In a project with more than 20 partners, including Bauer Maschinen GmbH, engineers at TU Dresden are developing new machine and communication technologies for a fully networked construction site. Within the next three years, these applications will be tested on the first real-life 5G test site.
Actively shaping digitalisation
The focus of the project, which was officially launched earlier this year, is the further development of construction machinery so that work tasks can be automated or partially automated. The joint project, which also involves associations such as the Deutsche Bauindustrie (German Construction Industry), VDBUM and VDMA, is being supported by a €4.8 million (US$ 5.3 million) grant from the Federal Ministry of Education and Research. The project volume will be around €9 million, of which Bauer Maschinen will cover €620,000.
Dr Matthias Semel is coordinating and monitoring the project for Bauer Maschinen with Andreas Schober responsible for technical implementation as subproject manager. Both work in the research and development department at Bauer Maschinen. "Digitalisation is a pressing issue in the construction industry," said Semel. "When it comes to the new opportunities that 5G will offer in the future, we want to be part of development from the very start and actively play a role in shaping it."
A focus on Kelly drilling
As part of the research project, but also beyond it, Bauer will specifically be focused on the development of a drilling rig that recognises its environment and communicates data securely via interfaces. This requires the development of multiple systems as well as their implementation on a demonstrator: An environment recognition system that can recognise both process interfaces and also possible dangers, a finite-state machine that is able to automatically capture its current process data, an equipment database, an equipment management system that automatically recognises and manages tools and attachments, and an assistance system for partially automated Kelly drilling.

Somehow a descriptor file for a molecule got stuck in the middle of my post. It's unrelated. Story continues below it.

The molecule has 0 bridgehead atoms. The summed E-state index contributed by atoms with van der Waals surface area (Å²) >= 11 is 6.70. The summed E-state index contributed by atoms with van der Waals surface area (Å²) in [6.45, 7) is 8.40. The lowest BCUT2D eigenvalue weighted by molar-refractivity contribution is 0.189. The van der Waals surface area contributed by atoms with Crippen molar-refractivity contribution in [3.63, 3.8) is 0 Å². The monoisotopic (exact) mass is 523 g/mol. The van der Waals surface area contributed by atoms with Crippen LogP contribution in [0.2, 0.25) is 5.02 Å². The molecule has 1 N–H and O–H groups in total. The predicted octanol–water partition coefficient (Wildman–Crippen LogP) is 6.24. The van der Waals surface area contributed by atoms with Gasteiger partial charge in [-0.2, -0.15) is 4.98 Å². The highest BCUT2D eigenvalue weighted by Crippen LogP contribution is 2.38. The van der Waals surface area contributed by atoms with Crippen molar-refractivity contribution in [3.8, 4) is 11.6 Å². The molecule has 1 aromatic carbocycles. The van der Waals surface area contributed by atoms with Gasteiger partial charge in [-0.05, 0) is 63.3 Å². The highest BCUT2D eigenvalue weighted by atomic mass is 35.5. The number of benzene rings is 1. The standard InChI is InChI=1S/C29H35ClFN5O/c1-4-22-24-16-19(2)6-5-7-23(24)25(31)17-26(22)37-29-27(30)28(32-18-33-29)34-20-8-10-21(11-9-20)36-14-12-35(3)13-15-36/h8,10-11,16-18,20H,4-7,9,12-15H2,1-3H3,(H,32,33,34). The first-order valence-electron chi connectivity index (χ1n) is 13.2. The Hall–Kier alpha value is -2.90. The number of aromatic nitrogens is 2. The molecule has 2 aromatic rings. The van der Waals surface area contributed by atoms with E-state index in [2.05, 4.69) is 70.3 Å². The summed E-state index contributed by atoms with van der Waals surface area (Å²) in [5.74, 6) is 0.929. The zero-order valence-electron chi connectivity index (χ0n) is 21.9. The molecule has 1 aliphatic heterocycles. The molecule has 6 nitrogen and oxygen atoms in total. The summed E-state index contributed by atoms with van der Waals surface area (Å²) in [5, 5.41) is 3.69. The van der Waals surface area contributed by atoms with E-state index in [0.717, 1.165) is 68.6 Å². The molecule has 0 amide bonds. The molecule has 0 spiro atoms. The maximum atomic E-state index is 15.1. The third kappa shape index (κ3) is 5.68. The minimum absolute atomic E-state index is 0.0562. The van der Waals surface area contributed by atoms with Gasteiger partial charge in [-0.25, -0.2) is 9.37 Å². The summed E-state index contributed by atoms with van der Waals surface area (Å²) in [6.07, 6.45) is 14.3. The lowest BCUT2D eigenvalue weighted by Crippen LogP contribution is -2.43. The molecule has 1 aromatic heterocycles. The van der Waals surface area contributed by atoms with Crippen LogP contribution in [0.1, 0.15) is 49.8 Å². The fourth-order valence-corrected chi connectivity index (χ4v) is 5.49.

"We are concentrating initially on the Kelly drilling process, as this is the most common method used with our rigs worldwide," explains Semel. "The goal is for the semi-automated systems to support and assist the operator as much as possible. This ultimately has a direct effect on productivity at the construction site as well as precision and safety."
Assistance systems for more safety and efficiency
Bauer already offers a range of assistance systems to support equipment operators - from automatic mast alignment to one-directional and bi-directional spoil discharge assistants to an adaptive Kelly speed assistant. These systems ensure more safety, comfort and efficiency on construction sites and pave the way for autonomous drilling in an increasingly complex work environment.
The adaptive Kelly speed assistant, for example, has already proved itself in a large project in Thailand: with "One Bangkok" the capital is gaining a completely new district. A total area of 1.83 million square metres makes this project the largest private real estate development initiative that has ever been realised in Thailand. For the foundation works, Thai Bauer Co. Ltd installed 700 bored piles with diameters from 1,500 to 1,800mm and a depth of up to 80m. Several Bauer drilling rigs were used, including a Bauer BG 45 equipped with an adaptive Kelly speed assistant.
The Kelly speed assistant automatically regulates the optimal winch speed when extending and retracting the Kelly bar - a significant performance boost when it comes to operator comfort. The equipment operator monitors the complete process via a screen in the cab. If an error occurs, the assistant automatically stops the winch. Display of locking pockets in the Kelly visualisation is another advantage as it allows the wear-reducing approach of locking positions.
A number of Bauer drilling rigs are now already equipped with the adaptive Kelly speed assistant.
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